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Getting Everything to Talk to Everything Else

June 1, 2020
3GPP Can Help — According to data from Ovum, there were approximately 5 million 5G subscriptions at the end of 2019, a number forecast to increase to 1.9 billion by […]

3GPP Can Help —

According to data from Ovum, there were approximately 5 million 5G subscriptions at the end of 2019, a number forecast to increase to 1.9 billion by 2024. Additionally, the number of IoT connections is expected to quadruple from 1 billion to over 4 billion during the same time frame.

The age of the smart machine being smartly connected is here. Those words may seem cliché by now, but it’s true. We are entering an amazing time in history when not just people, but things, are becoming intelligent. Artificial Intelligence (AI) is no longer relegated to the tall towers of the data centers, sitting atop massive lakes of information; intelligence is being pushed to the edge. But data fuels intelligence — and data requires communication.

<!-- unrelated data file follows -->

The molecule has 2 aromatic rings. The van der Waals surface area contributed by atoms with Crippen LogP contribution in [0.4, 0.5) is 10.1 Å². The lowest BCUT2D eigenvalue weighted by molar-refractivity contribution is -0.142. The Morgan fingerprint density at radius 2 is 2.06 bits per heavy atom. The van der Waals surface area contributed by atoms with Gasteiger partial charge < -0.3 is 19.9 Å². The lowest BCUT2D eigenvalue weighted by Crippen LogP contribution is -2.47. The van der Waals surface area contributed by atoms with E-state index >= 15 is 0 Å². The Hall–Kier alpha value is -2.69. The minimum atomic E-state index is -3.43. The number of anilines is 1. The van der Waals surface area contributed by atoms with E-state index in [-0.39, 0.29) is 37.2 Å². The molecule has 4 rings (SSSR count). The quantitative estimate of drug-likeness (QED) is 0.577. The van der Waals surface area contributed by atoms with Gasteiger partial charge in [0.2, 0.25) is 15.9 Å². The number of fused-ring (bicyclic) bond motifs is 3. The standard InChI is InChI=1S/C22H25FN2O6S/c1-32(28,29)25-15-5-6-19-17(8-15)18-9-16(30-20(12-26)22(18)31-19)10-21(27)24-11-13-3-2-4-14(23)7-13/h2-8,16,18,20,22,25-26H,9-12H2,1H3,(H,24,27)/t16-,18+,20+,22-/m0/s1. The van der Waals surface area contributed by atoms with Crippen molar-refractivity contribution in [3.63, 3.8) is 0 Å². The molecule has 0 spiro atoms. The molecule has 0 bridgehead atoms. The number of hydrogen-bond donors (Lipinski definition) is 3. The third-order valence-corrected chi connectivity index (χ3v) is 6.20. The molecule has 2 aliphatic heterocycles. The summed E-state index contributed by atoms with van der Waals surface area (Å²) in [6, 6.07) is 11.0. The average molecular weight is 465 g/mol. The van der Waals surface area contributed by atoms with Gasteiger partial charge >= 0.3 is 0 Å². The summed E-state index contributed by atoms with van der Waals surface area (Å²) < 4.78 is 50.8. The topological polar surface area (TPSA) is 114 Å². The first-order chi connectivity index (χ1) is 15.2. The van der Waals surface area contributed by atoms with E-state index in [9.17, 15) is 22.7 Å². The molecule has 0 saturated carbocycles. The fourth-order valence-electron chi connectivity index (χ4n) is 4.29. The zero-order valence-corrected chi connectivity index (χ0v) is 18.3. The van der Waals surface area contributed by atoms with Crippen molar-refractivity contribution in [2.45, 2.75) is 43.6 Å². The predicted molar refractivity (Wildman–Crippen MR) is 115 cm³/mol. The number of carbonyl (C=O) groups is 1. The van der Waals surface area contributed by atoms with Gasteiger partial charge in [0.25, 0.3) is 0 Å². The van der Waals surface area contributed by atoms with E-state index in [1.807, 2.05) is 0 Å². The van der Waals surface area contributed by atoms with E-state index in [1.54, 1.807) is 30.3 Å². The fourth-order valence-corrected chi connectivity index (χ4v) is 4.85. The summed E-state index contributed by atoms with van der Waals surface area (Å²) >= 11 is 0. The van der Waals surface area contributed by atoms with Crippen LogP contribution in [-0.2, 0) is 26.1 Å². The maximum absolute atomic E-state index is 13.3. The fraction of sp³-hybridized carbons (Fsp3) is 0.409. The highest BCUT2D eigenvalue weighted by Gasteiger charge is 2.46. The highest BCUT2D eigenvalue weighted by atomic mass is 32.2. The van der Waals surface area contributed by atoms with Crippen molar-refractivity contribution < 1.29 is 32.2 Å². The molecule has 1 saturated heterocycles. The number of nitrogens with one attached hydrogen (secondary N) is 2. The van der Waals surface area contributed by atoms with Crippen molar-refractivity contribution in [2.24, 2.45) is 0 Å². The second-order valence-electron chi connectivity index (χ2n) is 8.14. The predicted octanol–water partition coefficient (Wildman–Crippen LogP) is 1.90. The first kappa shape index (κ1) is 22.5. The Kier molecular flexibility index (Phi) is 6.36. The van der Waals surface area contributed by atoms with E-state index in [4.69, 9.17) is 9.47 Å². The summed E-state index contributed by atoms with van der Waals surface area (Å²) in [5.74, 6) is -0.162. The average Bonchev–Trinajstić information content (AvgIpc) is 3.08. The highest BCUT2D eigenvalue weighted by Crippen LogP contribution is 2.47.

Food for Thought from Our 2022 ICT Visionaries

The inevitably of Moore’s Law continues to drive massive computing power and intelligence down to each of our billions of devices around the world. The guts or brains of the device are getting smaller, cheaper, smarter, and more powerful, each year. What happens in a world of smart devices? They learn how to carry-on conversations — not just with their owners, and not just with data centers — but among themselves.

How is this cacophony of intelligence going to rise above the babble of signal to noise?

Through the work of wireless standards.

Let’s step back and think of it for a moment. 5G’s staggering impact will drive a dizzying array of groundbreaking digital services over the next decade, but will require a major shift in network infrastructure and technology. At the end of 2019, there were around 5 million 5G subscriptions, but that number is expected to increase to 1.9 billion by 2024, according to data from Ovum. At the same time, the 1 billion current IoT connections are expected to increase to over 4 billion. (See Figure 1.)

Figure 1.

That’s a lot of devices. But what’s even more staggering is the number of conversations or data streams that will be created as they talk to each other: orders of magnitude more. Wireless standards must be in place to allow devices to interoperate and talk with everything else.